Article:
28. Mauss, M. (1967). The gift: The form and reason for exchange in archaic societies. New York: W.W. Norton (Translator: Ian Cunnison).Google Scholar
  29. Mayr, E. (1961). Cause and effect in biology: Kinds of causes, predictability, and teleology are viewed by a practicing biologist. Science, 134(3489), 1501–1506.CrossRefGoogle Scholar
  30. Powers, S. T., Penn, A. S., & Watson, R. A. (2011). The concurrent evolution of cooperation and the population structures that support it. Evolution, 65(6), 1527–1543.CrossRefGoogle Scholar
  31. Powers, S. T., Taylor, D. J., & Bryson, J. J. (2012). Punishment can promote defection in group-structured populations. Journal of Theoretical Biology, 311, 107–116.CrossRefGoogle Scholar
  32. Preuschoft, S., & van Schaik, C. P. (2000). Dominance and communication: Conflict management in various social settings. In: Aureli, F. & de Waal, F. B. M. (Eds.) Natural conflict resolution (pp. 77–105). Berkeley: University of California Press.Google Scholar
  33. Rand, D. G., Armao IV, J. J., Nakamaru, M., & Ohtsuki, H. (2010). Anti-social punishment can prevent the co-evolution of punishment and cooperation. Journal of Theoretical Biology, 265(4), 624–632.CrossRefGoogle Scholar
  34. Rand, D. G., & Nowak, M. A. (2011). The evolution of antisocial punishment in optional public goods games. Nature Communications, 2, 434.CrossRefGoogle Scholar
  35. Rohwer, Y. (2007). Hierarchy maintenance, coalition formation, and the origins of altruistic punishment. Philosophy of Science, 74(5), 802–812.CrossRefGoogle Scholar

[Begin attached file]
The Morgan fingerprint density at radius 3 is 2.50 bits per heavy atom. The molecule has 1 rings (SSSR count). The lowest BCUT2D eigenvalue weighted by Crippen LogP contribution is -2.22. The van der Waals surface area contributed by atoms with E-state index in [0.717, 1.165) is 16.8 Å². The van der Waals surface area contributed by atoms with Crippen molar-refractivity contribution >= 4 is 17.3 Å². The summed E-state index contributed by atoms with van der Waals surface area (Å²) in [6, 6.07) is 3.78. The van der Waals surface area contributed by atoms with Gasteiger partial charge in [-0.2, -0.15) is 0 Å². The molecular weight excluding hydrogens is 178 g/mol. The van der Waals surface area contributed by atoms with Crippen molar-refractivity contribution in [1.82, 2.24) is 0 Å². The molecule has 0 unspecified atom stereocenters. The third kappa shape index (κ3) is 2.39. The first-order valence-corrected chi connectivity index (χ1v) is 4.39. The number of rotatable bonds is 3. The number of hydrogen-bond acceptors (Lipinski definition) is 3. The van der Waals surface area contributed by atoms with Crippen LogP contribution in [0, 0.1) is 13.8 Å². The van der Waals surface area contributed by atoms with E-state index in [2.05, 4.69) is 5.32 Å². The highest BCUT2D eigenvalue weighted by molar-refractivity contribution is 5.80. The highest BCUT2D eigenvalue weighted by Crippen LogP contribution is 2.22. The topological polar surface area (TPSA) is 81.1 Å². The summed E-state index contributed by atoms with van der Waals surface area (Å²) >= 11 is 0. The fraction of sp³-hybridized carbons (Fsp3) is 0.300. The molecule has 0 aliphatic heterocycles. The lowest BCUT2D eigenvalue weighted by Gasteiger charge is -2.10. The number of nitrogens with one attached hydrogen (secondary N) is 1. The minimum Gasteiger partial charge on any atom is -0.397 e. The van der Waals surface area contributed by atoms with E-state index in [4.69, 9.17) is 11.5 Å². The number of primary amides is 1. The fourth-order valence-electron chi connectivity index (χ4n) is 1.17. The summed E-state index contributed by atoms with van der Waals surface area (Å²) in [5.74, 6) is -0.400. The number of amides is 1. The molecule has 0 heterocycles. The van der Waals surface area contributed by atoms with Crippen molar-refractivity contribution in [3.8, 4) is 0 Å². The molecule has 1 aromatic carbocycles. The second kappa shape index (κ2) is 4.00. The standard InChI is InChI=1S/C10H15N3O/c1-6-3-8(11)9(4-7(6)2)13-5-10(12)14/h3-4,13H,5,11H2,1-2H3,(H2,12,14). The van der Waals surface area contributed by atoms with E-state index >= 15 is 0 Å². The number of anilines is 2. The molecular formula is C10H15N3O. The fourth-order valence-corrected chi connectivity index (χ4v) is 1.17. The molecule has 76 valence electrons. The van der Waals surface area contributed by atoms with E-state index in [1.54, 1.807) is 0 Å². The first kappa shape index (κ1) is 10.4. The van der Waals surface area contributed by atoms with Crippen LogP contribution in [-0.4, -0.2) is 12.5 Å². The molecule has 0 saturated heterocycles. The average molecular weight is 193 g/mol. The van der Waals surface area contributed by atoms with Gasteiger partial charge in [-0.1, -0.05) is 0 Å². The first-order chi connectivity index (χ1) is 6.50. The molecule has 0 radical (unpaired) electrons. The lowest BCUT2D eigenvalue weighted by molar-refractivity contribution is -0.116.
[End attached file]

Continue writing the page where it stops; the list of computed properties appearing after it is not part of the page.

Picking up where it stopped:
36. Sylwester, K., Herrmann, B., & Bryson, J. J. (2013). Homo homini lupus? Explaining antisocial punishment. Journal of Neuroscience, Psychology, and Economics 6(3), 167–188.Google Scholar
  37. Sylwester, K., Mitchell, J., & Bryson, J. J. (2013). Punishment as aggression: Uses and consequences of costly punishment across populations. (unpublished).Google Scholar
  38. Sylwester, K., & Roberts, G. (2010). Cooperators benefit through reputation-based partner choice in economic games. Biology Letters, 6(5), 659–662.CrossRefGoogle Scholar
  39. Taylor, D. J., & Bryson, J. J. (2013). Does reciprocation explain cooperation in large groups? (unpublished).Google Scholar
  40. Thierry, B. (2005). Integrating proximate and ultimate causation: Just one more go! Current Science, 89(7), 1180–1183.Google Scholar
  41. Čače, I., & Bryson, J. J. (2007). Agent based modelling of communication costs: Why information can be free. In: Lyon, C., Nehaniv, C. L. & Cangelosi, A., (Eds.), Emergence and evolution of linguistic communication (pp. 305–322). London: Springer.Google Scholar
  42. Walker, A., & Stringer, C. (2010). The first four million years of human evolution. Philosophical Transactions of the Royal Society B: Biological Sciences, 365(1556), 3265–3266.CrossRefGoogle Scholar
  43. West, S. A., El Mouden, C., & Gardner, A. (2011). Sixteen common misconceptions about the evolution of cooperation in humans. Evolution and Human Behavior, 32(4), 231–262.CrossRefGoogle Scholar
  44. West, S. A., Griffin, A. S., & Gardner, A. (2007). Evolutionary explanations for cooperation. Current Biology, 17, R661–R672.CrossRefGoogle Scholar
  45. Whitehouse, H., Kahn, K., Hochberg, M. E., & Bryson, J. J. (2012). The role for simulations in theory construction for the social sciences: Case studies concerning divergent modes of religiosity. Religion, Brain & Behavior, 2(3), 182–224.CrossRefGoogle Scholar

Copyright information

© Springer Science+Business Media New York 2014

Authors and Affiliations

  • Joanna J. Bryson
    • 1
    Email author
  • James Mitchell
    • 1
  • Simon T. Powers
    • 2
  • Karolina Sylwester
    • 1
  1. 1.Intelligent Systems GroupUniversity of BathBathUK
  2. 2.Department of Ecology & EvolutionUniversity of LausanneLausanneSwitzerland

Personalised recommendations